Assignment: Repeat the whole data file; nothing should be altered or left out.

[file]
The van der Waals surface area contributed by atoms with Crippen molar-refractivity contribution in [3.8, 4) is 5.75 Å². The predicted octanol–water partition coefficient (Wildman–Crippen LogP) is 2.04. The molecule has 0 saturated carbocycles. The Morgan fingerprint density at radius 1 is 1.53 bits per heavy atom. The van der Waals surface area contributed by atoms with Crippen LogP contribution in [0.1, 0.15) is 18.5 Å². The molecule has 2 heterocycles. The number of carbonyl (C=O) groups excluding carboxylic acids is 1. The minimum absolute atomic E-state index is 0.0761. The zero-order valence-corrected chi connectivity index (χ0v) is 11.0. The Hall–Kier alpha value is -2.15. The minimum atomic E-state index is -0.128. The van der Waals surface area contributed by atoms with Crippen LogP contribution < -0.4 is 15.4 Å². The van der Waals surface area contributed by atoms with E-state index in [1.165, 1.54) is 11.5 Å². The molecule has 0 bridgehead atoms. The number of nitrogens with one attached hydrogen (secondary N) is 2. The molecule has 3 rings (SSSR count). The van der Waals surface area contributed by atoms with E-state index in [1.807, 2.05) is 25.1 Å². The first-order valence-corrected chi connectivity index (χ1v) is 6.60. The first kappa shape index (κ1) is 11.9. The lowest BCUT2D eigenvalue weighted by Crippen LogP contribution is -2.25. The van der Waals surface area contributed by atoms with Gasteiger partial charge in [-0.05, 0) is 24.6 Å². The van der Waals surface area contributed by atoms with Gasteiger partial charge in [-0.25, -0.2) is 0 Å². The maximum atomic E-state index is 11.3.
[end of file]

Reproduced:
The van der Waals surface area contributed by atoms with Crippen molar-refractivity contribution in [3.8, 4) is 5.75 Å². The predicted octanol–water partition coefficient (Wildman–Crippen LogP) is 2.04. The molecule has 0 saturated carbocycles. The Morgan fingerprint density at radius 1 is 1.53 bits per heavy atom. The van der Waals surface area contributed by atoms with Crippen LogP contribution in [0.1, 0.15) is 18.5 Å². The molecule has 2 heterocycles. The number of carbonyl (C=O) groups excluding carboxylic acids is 1. The minimum absolute atomic E-state index is 0.0761. The zero-order valence-corrected chi connectivity index (χ0v) is 11.0. The Hall–Kier alpha value is -2.15. The minimum atomic E-state index is -0.128. The van der Waals surface area contributed by atoms with Crippen LogP contribution < -0.4 is 15.4 Å². The van der Waals surface area contributed by atoms with E-state index in [1.165, 1.54) is 11.5 Å². The molecule has 0 bridgehead atoms. The number of nitrogens with one attached hydrogen (secondary N) is 2. The molecule has 3 rings (SSSR count). The van der Waals surface area contributed by atoms with E-state index in [1.807, 2.05) is 25.1 Å². The first-order valence-corrected chi connectivity index (χ1v) is 6.60. The first kappa shape index (κ1) is 11.9. The lowest BCUT2D eigenvalue weighted by Crippen LogP contribution is -2.25. The van der Waals surface area contributed by atoms with Gasteiger partial charge in [-0.05, 0) is 24.6 Å². The van der Waals surface area contributed by atoms with Gasteiger partial charge in [-0.25, -0.2) is 0 Å². The maximum atomic E-state index is 11.3.